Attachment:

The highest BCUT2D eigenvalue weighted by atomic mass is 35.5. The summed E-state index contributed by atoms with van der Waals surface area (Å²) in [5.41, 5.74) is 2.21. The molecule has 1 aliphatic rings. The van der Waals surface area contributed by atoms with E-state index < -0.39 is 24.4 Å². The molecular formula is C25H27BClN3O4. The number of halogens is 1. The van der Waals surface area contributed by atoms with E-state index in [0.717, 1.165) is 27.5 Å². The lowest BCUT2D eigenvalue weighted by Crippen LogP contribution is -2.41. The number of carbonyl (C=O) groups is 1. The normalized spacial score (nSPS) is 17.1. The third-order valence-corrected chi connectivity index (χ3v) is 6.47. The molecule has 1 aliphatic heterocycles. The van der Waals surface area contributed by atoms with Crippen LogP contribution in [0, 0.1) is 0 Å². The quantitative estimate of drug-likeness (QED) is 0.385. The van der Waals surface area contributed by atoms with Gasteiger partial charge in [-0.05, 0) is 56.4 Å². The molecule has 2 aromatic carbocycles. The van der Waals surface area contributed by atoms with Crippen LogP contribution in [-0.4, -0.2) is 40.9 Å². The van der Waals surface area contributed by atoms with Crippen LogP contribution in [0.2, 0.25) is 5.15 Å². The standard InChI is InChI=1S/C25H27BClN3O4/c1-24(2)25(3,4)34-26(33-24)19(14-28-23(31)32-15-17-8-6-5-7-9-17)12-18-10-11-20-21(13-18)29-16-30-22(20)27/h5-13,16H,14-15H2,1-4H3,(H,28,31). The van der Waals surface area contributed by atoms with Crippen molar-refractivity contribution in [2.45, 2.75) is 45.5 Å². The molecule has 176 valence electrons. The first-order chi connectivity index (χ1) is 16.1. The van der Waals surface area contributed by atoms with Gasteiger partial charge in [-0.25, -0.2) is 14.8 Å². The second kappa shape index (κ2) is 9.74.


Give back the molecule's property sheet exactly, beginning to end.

The highest BCUT2D eigenvalue weighted by atomic mass is 35.5. The summed E-state index contributed by atoms with van der Waals surface area (Å²) in [5.41, 5.74) is 2.21. The molecule has 1 aliphatic rings. The van der Waals surface area contributed by atoms with E-state index < -0.39 is 24.4 Å². The molecular formula is C25H27BClN3O4. The number of halogens is 1. The van der Waals surface area contributed by atoms with E-state index in [0.717, 1.165) is 27.5 Å². The lowest BCUT2D eigenvalue weighted by Crippen LogP contribution is -2.41. The number of carbonyl (C=O) groups is 1. The normalized spacial score (nSPS) is 17.1. The third-order valence-corrected chi connectivity index (χ3v) is 6.47. The molecule has 1 aliphatic heterocycles. The van der Waals surface area contributed by atoms with Crippen LogP contribution in [0, 0.1) is 0 Å². The quantitative estimate of drug-likeness (QED) is 0.385. The van der Waals surface area contributed by atoms with Gasteiger partial charge in [-0.05, 0) is 56.4 Å². The molecule has 2 aromatic carbocycles. The van der Waals surface area contributed by atoms with Crippen LogP contribution in [-0.4, -0.2) is 40.9 Å². The van der Waals surface area contributed by atoms with Crippen LogP contribution in [0.2, 0.25) is 5.15 Å². The standard InChI is InChI=1S/C25H27BClN3O4/c1-24(2)25(3,4)34-26(33-24)19(14-28-23(31)32-15-17-8-6-5-7-9-17)12-18-10-11-20-21(13-18)29-16-30-22(20)27/h5-13,16H,14-15H2,1-4H3,(H,28,31). The van der Waals surface area contributed by atoms with Crippen molar-refractivity contribution in [2.45, 2.75) is 45.5 Å². The molecule has 176 valence electrons. The first-order chi connectivity index (χ1) is 16.1. The van der Waals surface area contributed by atoms with Gasteiger partial charge in [-0.25, -0.2) is 14.8 Å². The second kappa shape index (κ2) is 9.74.